Find the smallest number m such that postage of exactly n cents can be made using only 3-cent and 8-cent stamps for all n>=m. Prove your claim using simple and complete induction.
I am confused about this question.
If n is the amount of cents made from the two stamps, wouldn't the smallest m be 0 for all n?
What the question is asking is this:
Find the least natural number m such that for all natural numbers n >= m, there are natural numbers j and k such that n = 3j+8k. And prove that the m you found is indeed the the least natural number m such that for all natural numbers n >= m, there are natural numbers j and k such that n = 3j+8k.
suppose we could make 3 consecutive integers in such a fashion: m, m+1, and m+2.
adding a 3-cent stamp to each configuration would then give m+3, m+4, and m+5.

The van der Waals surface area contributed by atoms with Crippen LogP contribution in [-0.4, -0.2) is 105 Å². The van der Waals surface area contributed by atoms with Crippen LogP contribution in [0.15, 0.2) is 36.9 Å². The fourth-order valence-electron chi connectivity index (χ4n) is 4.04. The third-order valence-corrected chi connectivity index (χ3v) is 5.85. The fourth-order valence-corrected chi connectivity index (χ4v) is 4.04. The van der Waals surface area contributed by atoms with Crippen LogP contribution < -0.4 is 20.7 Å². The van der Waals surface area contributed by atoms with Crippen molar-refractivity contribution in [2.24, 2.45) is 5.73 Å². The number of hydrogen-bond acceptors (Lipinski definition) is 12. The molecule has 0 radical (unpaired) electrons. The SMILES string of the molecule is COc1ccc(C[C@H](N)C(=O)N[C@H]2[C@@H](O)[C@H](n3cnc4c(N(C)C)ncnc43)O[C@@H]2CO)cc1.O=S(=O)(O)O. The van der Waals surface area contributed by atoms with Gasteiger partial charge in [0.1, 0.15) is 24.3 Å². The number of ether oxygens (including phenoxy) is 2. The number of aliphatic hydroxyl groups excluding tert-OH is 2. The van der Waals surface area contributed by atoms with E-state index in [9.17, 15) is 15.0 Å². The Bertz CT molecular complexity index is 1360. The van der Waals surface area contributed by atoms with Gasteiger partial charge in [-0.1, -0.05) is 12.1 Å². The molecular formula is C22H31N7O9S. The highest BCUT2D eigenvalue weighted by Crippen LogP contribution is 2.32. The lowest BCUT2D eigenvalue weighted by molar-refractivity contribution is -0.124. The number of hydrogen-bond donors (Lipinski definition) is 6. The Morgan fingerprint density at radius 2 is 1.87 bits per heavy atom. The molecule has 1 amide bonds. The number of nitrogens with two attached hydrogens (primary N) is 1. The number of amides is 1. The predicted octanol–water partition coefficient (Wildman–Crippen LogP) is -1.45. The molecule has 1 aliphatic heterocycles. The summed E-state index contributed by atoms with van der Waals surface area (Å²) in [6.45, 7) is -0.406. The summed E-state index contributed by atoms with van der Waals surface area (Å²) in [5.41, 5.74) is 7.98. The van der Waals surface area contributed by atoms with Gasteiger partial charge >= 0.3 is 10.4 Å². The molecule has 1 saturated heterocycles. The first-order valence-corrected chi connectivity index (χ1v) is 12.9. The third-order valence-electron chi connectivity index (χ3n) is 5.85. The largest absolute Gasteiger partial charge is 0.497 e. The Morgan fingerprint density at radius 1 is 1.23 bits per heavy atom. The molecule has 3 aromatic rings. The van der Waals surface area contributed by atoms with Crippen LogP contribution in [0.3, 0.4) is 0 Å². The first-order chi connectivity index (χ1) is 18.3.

can you see that we can use induction to show we can make all integers ≥ m this way?
what are the smallest 3 consecutive integers we can make?
i think i know it
14 = 2(3)+1(8)
15 = 5(3)+0(8)
16 = 0(3)+2(8)
17 = 3(3)+1(8)
18 = 6(3)+0(8)
19 = 1(3)+2(8)
20 = 4(3)+1(8)
21 = 7(3)+0(8)
22 = 2(3)+2(8)
23 = 5(3)+1(8)
24 = 8(3)+0(8)
25 = 3(3)+2(8)
26 = 6(3)+1(8)
(i also see a pattern where the multiplier for 8 is 1,0,2,1,0,2... and for 3 its, +3,-5,+3, +3,-5,+3, +3,-5,+3, +3,-5,+3)
with a combination of 3 and 8 cent stamps to get one more, you can either remove a 8-cent stamp and put in 3 3-cent stamps or remove 5 3-cent stamps and put in 2 8-cent stamps. Therefore the smallest number is 14.
Is this the right way to get 14, or do I have to show some formal way, since here i am just assuming it?
so
if i set it up like
3j+8k = n
then
3j'+8k'=n+1
then two cases:
case 1:
if k>=1
remove a 8-cent stamp and put in 3 3-cent stamps
so
k'=k-1
j'=j+3
then k' and j' are in N
and
3j'+8k'=n+1
case 2:
if k=0
3j>=14
j>=14/3
j>=5
remove 5 3-cent stamps and put in 2 8-cent stamps
so
k'=k+2
j'=j-5
then k' and j' are in N
and
3j'+8k'=n+1
Is this is basic informal correct method?